Meanwhile, back in January of this year, PECO randomly chose 300,000 residential customers and switched them to NewPower Company, which had been selected by PECO to provide “competitive discount service” from March 2001 through January 2004. (Customers can opt out of the program without penalty.) Other alternative suppliers were not quite so lucky.
Numbers in need of resuscitation
Utility.com, which had been serving as an alternate electric generation supplier in Pennsylvania, went belly-up in March. The Office of Consumer Advocate filed a complaint for refunds against the company and with the PUC on behalf of customers, garnering an approximate $70,000 in refunds to over 1,000 of Utility.com’s Pennsylvania customers. Customers who are owed $500 or less have priority, with a $200,000 fund set aside for those refunds. A complaint was also filed on behalf of customers returned to their utility who have lost promised savings on their bill. While the complaint has been sustained and over $668,371 can be proven, the Office of Consumer Advocate admitted that they do not know whether any money will be available to pay the claims.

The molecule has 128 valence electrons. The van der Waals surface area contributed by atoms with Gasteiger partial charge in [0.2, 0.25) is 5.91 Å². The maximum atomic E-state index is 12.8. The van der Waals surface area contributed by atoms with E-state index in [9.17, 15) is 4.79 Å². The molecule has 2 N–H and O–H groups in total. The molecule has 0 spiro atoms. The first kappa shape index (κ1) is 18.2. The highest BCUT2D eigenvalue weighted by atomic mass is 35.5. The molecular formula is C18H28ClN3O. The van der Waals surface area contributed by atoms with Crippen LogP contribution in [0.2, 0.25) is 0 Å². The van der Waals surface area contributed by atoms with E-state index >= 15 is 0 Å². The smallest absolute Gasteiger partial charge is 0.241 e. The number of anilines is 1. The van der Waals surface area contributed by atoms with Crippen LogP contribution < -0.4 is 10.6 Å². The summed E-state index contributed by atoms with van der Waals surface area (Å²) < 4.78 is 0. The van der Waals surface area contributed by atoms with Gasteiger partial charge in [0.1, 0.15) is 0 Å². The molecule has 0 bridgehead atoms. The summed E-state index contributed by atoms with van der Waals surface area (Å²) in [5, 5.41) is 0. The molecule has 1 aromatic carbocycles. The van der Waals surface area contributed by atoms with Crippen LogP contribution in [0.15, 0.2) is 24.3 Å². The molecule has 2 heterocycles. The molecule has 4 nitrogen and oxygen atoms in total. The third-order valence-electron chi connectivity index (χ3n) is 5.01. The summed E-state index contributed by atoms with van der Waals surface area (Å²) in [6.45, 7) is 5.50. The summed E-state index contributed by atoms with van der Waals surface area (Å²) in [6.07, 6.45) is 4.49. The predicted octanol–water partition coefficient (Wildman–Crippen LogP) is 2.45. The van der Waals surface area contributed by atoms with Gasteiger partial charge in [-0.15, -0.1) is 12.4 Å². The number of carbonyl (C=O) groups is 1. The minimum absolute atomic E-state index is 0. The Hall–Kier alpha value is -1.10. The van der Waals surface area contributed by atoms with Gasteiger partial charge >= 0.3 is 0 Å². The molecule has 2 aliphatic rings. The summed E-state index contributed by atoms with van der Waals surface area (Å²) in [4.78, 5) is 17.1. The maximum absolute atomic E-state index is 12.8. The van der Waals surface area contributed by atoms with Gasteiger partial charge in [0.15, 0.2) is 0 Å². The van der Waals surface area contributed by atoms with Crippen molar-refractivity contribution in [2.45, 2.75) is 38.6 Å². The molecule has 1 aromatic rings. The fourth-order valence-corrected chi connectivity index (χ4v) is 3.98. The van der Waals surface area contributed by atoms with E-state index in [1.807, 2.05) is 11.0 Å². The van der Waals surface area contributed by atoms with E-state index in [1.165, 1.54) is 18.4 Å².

In July, the Pennsylvania Office of Consumer Advocate released its latest edition of electric shopping statistics. They stated that 591,596 customers were participating in the open electricity market at that time, a bit above the numbers for the year before. However, those numbers are also well below the 787,846 customers listed for the April issue just a few months before. The Office also noted that about half of the remaining customers were former PECO customers buying power at below market cost as part of the state’s discount power program.